Our data provide the first estimates of quantitative genetic variation in female genital morphology, and the first evidence of genetic covariation between male and female genitalia. Interestingly, a recent study of carabid beetles identified three quantitative trait loci for male and female genital traits that occurred almost at the same position on the genome25. We expect that future work will uncover close genetic associations between genes that control the development of male and female genital morphology across a broad array of animal taxa, and the correlated evolution of male and female genital traits among natural populations of the same species26.
Some previous comparative analyses of insects and spiders have failed to find evidence for the divergent coevolution of female genital morphology27,28. However, as a recent study has shown, divergence in female genital morphology is likely to be limited to structures that physically interact with male structures20, as demonstrated here for the female genital pits and male parameres of onthophagine dung beetles. Moreover, female genitalia may exhibit more cryptic patterns of coevolution. If female choice of males is based on stimulation received during copulations, we would expect to see coevolution between male morphology and female sensory physiology, rather than between male and female morphology. Future studies of female genital evolution and coevolution should focus on structures that interact directly with male genitalia, and on the sensory physiology of female genital tracts7.
Although our data provide unequivocal evidence that sexual selection drives the correlated evolution of male and female genital morphology, distinguishing between the proposed mechanisms of sexual selection is difficult11. Sexual conflict in our sexually selected lines may have favoured the evolution of female morphology that makes it more difficult for males to gain genital coupling, which in turn may have favoured the evolution of an elongated aedeagus that allows a male to reach the female's genital pits at a direct cost to female fitness. Alternatively, the coevolution of male and female genital morphology may be the result of females cryptically choosing males better able to engage them in copulation. The distinction lies in the costs and benefits accrued by females from mating11. Under sexually antagonistic coevolution, females are proposed to avoid the costs of superfluous mating by making it difficult for males to gain sexual contact. In contrast, under cryptic female choice, females are expected to gain indirect genetic benefits for offspring by mating with attractive males. In these dung beetles, the available evidence is most aligned with a mechanism of cryptic female choice, because sexual selection promotes offspring condition in our evolving lines23, and mating with attractive males increases the viability of offspring at no apparent cost to females29,30,31.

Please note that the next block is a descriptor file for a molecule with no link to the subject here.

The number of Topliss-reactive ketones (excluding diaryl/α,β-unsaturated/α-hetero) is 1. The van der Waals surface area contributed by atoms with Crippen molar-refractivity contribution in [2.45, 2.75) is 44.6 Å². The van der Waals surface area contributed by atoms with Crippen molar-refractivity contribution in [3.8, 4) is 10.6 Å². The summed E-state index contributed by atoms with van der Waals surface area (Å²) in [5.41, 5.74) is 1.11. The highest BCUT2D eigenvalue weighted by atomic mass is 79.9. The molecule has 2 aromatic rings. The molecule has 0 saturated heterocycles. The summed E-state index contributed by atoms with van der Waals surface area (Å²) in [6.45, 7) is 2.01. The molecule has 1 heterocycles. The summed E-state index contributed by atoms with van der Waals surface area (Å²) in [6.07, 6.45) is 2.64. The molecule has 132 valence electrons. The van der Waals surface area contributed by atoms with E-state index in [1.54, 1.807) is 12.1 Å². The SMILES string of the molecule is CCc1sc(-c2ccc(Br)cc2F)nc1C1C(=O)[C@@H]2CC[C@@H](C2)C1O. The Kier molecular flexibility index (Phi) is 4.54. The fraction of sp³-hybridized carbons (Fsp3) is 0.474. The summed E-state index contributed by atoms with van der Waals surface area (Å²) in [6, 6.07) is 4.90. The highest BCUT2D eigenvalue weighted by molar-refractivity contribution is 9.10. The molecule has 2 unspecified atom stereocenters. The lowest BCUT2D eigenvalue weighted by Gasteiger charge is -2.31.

Full details of the source population, and the protocols adopted during experimental evolution are published elsewhere23. Briefly, ∼1,000 beetles were collected from a natural population in the south west of Western Australia and bred in the laboratory for 2 generations. Six lines were established from this laboratory stock. The effective population sizes of all lines were ∼100, and they differed only in the opportunity for sexual selection to operate. Under enforced monogamy, 50 females were allocated at random with 50 males to produce subsequent generations. Under sexual selection, females interacted freely with males and mated with an average of 4.5±0.2 males (range 1–8) among whom paternity was distributed equally. The opportunity for sexual selection in these lines, estimated from the standardized slope of male fitness on number of mates, the Bateman gradient, was 0.83±0.02. Lines were allowed to evolve for 19 generations.
The independent units of replication in experimental evolution studies are the replicate lines (N=3 per treatment). To obtain the appropriate error term for our analysis, we conducted nested ANOVAs with replicate population nested within treatment as a random effect. In those analyses where we sampled beetles from several generations, we included the term 'generation' and the interaction between generation and treatment. The significance of these terms was assessed relative to the random term, generation by replicate nested within treatment (Supplementary Tables S1 and S2).
Geometric morphometric analyses